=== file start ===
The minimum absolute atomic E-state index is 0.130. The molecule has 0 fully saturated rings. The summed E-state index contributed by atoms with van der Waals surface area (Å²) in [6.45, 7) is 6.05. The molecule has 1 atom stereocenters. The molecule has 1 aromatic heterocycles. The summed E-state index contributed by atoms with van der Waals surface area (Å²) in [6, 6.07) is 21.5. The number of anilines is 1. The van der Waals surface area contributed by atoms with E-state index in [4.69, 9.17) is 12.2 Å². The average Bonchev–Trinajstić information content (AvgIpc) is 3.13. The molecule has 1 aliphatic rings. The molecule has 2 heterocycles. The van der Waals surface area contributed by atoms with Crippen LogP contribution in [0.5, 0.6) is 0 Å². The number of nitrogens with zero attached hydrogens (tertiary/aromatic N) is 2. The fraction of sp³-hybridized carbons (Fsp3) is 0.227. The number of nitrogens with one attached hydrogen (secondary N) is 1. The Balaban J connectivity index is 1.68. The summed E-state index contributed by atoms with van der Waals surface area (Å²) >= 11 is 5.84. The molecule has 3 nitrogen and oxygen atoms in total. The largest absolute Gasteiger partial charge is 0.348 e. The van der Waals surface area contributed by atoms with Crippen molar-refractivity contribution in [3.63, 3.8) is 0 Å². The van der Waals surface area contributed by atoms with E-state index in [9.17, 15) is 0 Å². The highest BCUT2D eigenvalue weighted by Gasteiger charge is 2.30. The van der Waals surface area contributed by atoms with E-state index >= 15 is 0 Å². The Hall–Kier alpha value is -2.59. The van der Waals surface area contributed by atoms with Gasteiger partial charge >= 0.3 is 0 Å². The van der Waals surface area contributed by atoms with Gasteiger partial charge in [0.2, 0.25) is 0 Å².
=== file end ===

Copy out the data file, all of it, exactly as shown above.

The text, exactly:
The minimum absolute atomic E-state index is 0.130. The molecule has 0 fully saturated rings. The summed E-state index contributed by atoms with van der Waals surface area (Å²) in [6.45, 7) is 6.05. The molecule has 1 atom stereocenters. The molecule has 1 aromatic heterocycles. The summed E-state index contributed by atoms with van der Waals surface area (Å²) in [6, 6.07) is 21.5. The number of anilines is 1. The van der Waals surface area contributed by atoms with E-state index in [4.69, 9.17) is 12.2 Å². The average Bonchev–Trinajstić information content (AvgIpc) is 3.13. The molecule has 1 aliphatic rings. The molecule has 2 heterocycles. The van der Waals surface area contributed by atoms with Crippen LogP contribution in [0.5, 0.6) is 0 Å². The number of nitrogens with zero attached hydrogens (tertiary/aromatic N) is 2. The fraction of sp³-hybridized carbons (Fsp3) is 0.227. The number of nitrogens with one attached hydrogen (secondary N) is 1. The Balaban J connectivity index is 1.68. The summed E-state index contributed by atoms with van der Waals surface area (Å²) >= 11 is 5.84. The molecule has 3 nitrogen and oxygen atoms in total. The largest absolute Gasteiger partial charge is 0.348 e. The van der Waals surface area contributed by atoms with Crippen molar-refractivity contribution in [3.63, 3.8) is 0 Å². The van der Waals surface area contributed by atoms with E-state index in [9.17, 15) is 0 Å². The highest BCUT2D eigenvalue weighted by Gasteiger charge is 2.30. The van der Waals surface area contributed by atoms with E-state index >= 15 is 0 Å². The Hall–Kier alpha value is -2.59. The van der Waals surface area contributed by atoms with Gasteiger partial charge >= 0.3 is 0 Å². The van der Waals surface area contributed by atoms with Gasteiger partial charge in [0.2, 0.25) is 0 Å².